Moviegoing Isn't Dead After All: Attendance Spikes 5.6% In 2012
Every year the movie industry comes up with a way to brag that the previous year has been the best yet, and usually it's a sham. After all, the simple fact of inflation means that most years, you're going to make more in sheer dollars than you did the year before. 2012 was no different, with studios bragging about their highest-ever profits, but something special really did happen this year: for the first time in two years, there were actually more people going to the movies.
It was a pretty significant 5.6% jump in North American attendance for the year, according to The New York Times, the biggest yearly increase since 2002. And that's even after an unusually weak summer, which was down 3% overall for attendance. Anaylsts interviewed by the Times credit just two movies for this giant 2012 upswing: The Hunger Games, a March release, and November's Skyfall. Neither were as popular as the year's #1 and #2 movies, The Avengers and The Dark Knight Rises, but both were way more successful than anyone expected for a non-superhero movie, and provided the sense that people who might not normally feel included in the usual Hollywood formula-- i.e. younger women and older adults-- were flocking to theaters.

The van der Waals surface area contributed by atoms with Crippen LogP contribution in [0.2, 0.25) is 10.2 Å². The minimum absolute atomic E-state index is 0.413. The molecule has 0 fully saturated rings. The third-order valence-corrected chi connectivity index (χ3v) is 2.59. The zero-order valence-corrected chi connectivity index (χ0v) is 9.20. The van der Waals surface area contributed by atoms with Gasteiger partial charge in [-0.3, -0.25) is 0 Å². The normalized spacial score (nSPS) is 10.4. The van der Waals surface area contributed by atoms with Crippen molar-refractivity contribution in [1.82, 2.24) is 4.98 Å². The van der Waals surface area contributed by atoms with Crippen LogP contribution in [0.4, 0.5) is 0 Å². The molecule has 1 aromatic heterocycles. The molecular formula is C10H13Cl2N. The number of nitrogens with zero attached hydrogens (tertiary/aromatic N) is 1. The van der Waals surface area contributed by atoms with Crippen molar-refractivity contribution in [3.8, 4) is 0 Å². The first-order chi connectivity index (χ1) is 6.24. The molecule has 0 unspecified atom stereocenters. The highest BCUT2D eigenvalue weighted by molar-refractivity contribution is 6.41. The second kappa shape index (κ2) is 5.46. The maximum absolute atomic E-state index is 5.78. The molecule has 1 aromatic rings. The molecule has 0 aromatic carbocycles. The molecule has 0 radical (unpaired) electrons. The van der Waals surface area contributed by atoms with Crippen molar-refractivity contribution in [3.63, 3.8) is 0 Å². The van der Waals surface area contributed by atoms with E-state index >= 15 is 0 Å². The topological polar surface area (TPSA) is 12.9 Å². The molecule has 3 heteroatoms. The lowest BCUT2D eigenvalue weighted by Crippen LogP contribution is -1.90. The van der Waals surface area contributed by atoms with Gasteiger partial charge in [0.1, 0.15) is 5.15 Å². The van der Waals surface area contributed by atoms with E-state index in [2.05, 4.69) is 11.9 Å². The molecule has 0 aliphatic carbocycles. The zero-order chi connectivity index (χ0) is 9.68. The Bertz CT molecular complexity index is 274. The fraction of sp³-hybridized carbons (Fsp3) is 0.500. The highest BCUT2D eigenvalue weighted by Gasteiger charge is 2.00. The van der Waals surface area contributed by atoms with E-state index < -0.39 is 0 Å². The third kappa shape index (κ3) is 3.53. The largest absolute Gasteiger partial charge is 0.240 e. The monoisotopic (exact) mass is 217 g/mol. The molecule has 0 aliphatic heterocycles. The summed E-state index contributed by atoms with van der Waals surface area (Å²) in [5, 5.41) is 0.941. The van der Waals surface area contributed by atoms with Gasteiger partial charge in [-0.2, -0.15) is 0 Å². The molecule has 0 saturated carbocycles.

The news about the bump in attendance for North American moviegoers goes against a lot of the conventional wisdom spouted about the movie industry-- that no one goes to the movies anymore, that international box office is all that matters, that any profits the studios make comes from 3D surcharges and rising ticket prices, not actual interest. It's encouraging news not just for the studios that rely on our money, but for all moviegoers, in seeing a diverse slate of hits power a huge, huge year. Yes, the year's top 10 films include only two not based on previously existing material-- Ted and Brave. And yes, the year's three big superhero movies were also among the biggest hits, in a pattern unlikely to change for a while. But it takes more than just The Avengers to make a great year, and seeing surprise hits like Magic Mike or Lincoln or 21 Jump Street points to a wide range of movies that got to people-- and that might get them to keep coming back to the movies next year too.
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